Policy wonks generally refer to three approaches when making rules of engagement. The first is evolutionary to see which slip-ups—and opportunities—present themselves more frequently before scripting instructions. A second way is to establish a clear policy from the outset which leads to a third hybrid option. This method starts with composing a strategy based on your culture before determining what needs to be adopted over time.
For example, you may prefer this stern approach to social media:
- Employees who develop and update social media postings will only do so with the approval of the president or his/her designate;
- Only employees that have been chosen as “official” social media representatives are allowed to contribute to the brand’s social media;
- Social media is not allowed in the workplace at all.
Oracle’s social media policy has evolved over the years. This global enterprise with 130,000 employees that designs and manufactures IT networks previously regarded social media as a “hindrance to productivity because it could lead to too much personal use.” The company now encourages “…all employees to share official company social posts and content on their own social channels.”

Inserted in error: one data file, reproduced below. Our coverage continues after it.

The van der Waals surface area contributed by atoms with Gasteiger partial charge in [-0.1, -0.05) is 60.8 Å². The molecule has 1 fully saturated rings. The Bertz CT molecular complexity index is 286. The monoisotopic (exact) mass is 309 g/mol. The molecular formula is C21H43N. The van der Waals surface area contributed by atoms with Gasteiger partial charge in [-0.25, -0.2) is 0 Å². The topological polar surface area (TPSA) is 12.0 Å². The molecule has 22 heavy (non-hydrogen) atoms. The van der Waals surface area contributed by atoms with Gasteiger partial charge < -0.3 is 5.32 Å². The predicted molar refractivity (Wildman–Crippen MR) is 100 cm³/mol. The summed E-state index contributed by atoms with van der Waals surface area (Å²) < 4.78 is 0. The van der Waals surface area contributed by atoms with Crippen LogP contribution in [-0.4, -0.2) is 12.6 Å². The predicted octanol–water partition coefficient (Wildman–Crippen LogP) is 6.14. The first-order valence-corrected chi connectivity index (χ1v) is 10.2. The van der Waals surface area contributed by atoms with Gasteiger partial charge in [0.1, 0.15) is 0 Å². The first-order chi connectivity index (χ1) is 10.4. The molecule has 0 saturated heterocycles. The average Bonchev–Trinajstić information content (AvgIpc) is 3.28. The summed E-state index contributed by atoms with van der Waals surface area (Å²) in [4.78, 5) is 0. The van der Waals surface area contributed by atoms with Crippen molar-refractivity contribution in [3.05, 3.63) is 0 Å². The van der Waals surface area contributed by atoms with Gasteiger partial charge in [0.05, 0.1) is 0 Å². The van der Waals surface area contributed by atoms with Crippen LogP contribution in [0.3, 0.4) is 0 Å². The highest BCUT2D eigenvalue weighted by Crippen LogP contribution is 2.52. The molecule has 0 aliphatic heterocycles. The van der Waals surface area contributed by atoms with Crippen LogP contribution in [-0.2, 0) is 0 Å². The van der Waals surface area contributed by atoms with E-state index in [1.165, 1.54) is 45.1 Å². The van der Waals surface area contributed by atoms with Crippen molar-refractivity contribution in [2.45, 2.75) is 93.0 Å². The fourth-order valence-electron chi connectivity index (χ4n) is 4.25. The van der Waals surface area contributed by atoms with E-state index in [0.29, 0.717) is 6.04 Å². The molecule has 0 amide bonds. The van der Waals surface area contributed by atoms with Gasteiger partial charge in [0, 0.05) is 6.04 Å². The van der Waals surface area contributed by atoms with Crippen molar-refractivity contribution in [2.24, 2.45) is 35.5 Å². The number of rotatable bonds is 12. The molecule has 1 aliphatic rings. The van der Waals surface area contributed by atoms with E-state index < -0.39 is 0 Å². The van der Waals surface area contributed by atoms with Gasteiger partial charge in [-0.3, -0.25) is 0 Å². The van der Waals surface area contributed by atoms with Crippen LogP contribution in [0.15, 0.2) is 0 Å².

There’s evidence this change-of-heart recognizes that employees with a greater voice are a happier workforce, says Eric Siu in The Globe & Mail. He’s referring to research from the University of Warwick on how happiness makes people 12 per cent more productive.
Personally, I don’t think harsh policies are relevant today. It’s a switch-up from “Old Style PR” designed to focus on things that employees cannot do rather than what they can do.
Olivier adds that stern policies will not work in the context of social media since employees do have a life outside their workplace.These narrow-minded policies will not prevent some of the most damageable posts: Those made in the privacy of their home on personal social media accounts where they’re speaking with their friends and followers.
Don’t forget sites like Glassdoor, either, cautions Olivier. They encourage anonymous and identified authors to post reviews of current and former employers and company executives.
I like the IBM method which allows employees to comment on behalf of the company while retaining some of their personality. Here’s an example: “Lead Development Representative for #cloud at @IBM. #Bluemix #Softlayer – I like fashion and news. Tweets are my own opinion.”
IBM’s last item in their policy cheekily reminds employees: “Don’t forget your day job. You should make sure that your online activities do not interfere with performing your job responsibilities or commitments to customers.”